Use Scale to adjust the overall size of an object. Like other transforms, the results of a scale operation may vary according to the coordinate system, axis constraint settings, and pivot point. For example, if the X-axis is the only one active, a scale stretches the object horizontally only. If all three axes are active, scale re-sizes the object in all directions (see Figure 3.27).

Figure 3.27FIGURE 3.27 The Scale command re-sizes objects along the desired axes. (a) The base object. (b) Scaling the X-axis. (c) Scaling the Y-axis. (d) Scaling the Z-axis. (e) Scaling all axes simultaneously.

If the scale operation is set to use the object's non-centered pivot point, the scale will transform the object toward or away from that point. For example, if the pivot point is located on the left face of a cube, a scale operation will leave the left face in the same position while scaling all of the other faces away from it.


The transform command Mirror either reverses an object or copies a reversed version of it along the selected axis (see Figure 3.28). Some programs enable you to select multiple axes to mirror around as well. Mirror may be affected by the coordinate system and axis constraints.

Figure 3.28FIGURE 3.28 Effects of mirror: (a) The object is selected, and a mirror axis defined. (b) If the user elects to Mirror-copy the object, a second reversed version is created.

In addition to making reversed copies of entire objects, Mirror can be a great help when dealing with complex symmetrical objects, like human faces. If you work with only the right or left half of the face when editing, you reduce the clutter of having all those extra vertices. When you want to check your work, Mirror-copy the face to create the missing side.


Align enables you to bring object surfaces flush with each other or center multiple objects along one or more axes. Align is great for getting objects lined up the way you want them without tedious zooming and repositioning. Align is also useful for quickly bringing an object into the appropriate area of a scene if it has been accidentally created or imported into some obscure corner of 3D space. Align may be affected by the axis constraints.

There are quite a few different Align settings, depending on your software. The basic ones are Align Center, Align Left, and Align Right, which do exactly what they say (see Figure 3.29). The alignment can take place on one or more axes, and some products enable you to align to any object, face, edge, or vertex to another.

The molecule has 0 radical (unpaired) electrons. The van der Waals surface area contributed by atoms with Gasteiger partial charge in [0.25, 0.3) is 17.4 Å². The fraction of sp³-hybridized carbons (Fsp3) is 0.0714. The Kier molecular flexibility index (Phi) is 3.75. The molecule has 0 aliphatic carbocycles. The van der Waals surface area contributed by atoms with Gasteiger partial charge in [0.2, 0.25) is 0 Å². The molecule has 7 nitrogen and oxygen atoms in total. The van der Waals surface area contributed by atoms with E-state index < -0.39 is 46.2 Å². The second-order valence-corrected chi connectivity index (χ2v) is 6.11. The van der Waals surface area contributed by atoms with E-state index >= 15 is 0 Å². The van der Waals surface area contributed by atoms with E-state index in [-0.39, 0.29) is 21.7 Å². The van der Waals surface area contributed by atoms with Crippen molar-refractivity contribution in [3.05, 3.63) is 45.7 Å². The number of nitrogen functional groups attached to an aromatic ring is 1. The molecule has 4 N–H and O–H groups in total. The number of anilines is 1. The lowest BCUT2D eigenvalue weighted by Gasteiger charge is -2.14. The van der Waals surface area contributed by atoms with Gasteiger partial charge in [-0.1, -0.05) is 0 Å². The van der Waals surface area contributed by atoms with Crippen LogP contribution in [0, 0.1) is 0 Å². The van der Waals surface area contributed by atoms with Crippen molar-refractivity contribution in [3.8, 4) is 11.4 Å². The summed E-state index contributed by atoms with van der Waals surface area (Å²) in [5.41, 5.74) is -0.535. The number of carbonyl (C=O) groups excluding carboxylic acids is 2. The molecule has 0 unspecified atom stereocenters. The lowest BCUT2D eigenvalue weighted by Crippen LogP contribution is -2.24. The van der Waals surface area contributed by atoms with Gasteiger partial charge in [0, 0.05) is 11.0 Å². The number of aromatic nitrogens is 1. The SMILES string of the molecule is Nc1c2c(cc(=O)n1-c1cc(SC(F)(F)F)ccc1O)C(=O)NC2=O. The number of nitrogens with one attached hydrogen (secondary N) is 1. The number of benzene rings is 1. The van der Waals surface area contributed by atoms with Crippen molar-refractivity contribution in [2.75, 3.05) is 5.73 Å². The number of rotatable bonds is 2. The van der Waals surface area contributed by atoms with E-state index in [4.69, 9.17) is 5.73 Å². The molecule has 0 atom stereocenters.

Figure 3.29FIGURE 3.29 Typical Align types: (a) The base objects are currently centered on the Z-axis, and the bottoms are aligned with each other. In the following examples, the small cube will be aligned to the larger one. (b) Align Center, on both the X- and Y-axis. (c) Align Left on the X-axis. (d) Align Left on the X-axis, plus Align Center on the Y-axis.

Peachpit Promotional Mailings & Special Offers

I would like to receive exclusive offers and hear about products from Peachpit and its family of brands. I can unsubscribe at any time.


Pearson Education, Inc., 221 River Street, Hoboken, New Jersey 07030, (Pearson) presents this site to provide information about Peachpit products and services that can be purchased through this site.

This privacy notice provides an overview of our commitment to privacy and describes how we collect, protect, use and share personal information collected through this site. Please note that other Pearson websites and online products and services have their own separate privacy policies.

Collection and Use of Information

To conduct business and deliver products and services, Pearson collects and uses personal information in several ways in connection with this site, including:

Questions and Inquiries

For inquiries and questions, we collect the inquiry or question, together with name, contact details (email address, phone number and mailing address) and any other additional information voluntarily submitted to us through a Contact Us form or an email. We use this information to address the inquiry and respond to the question.

Online Store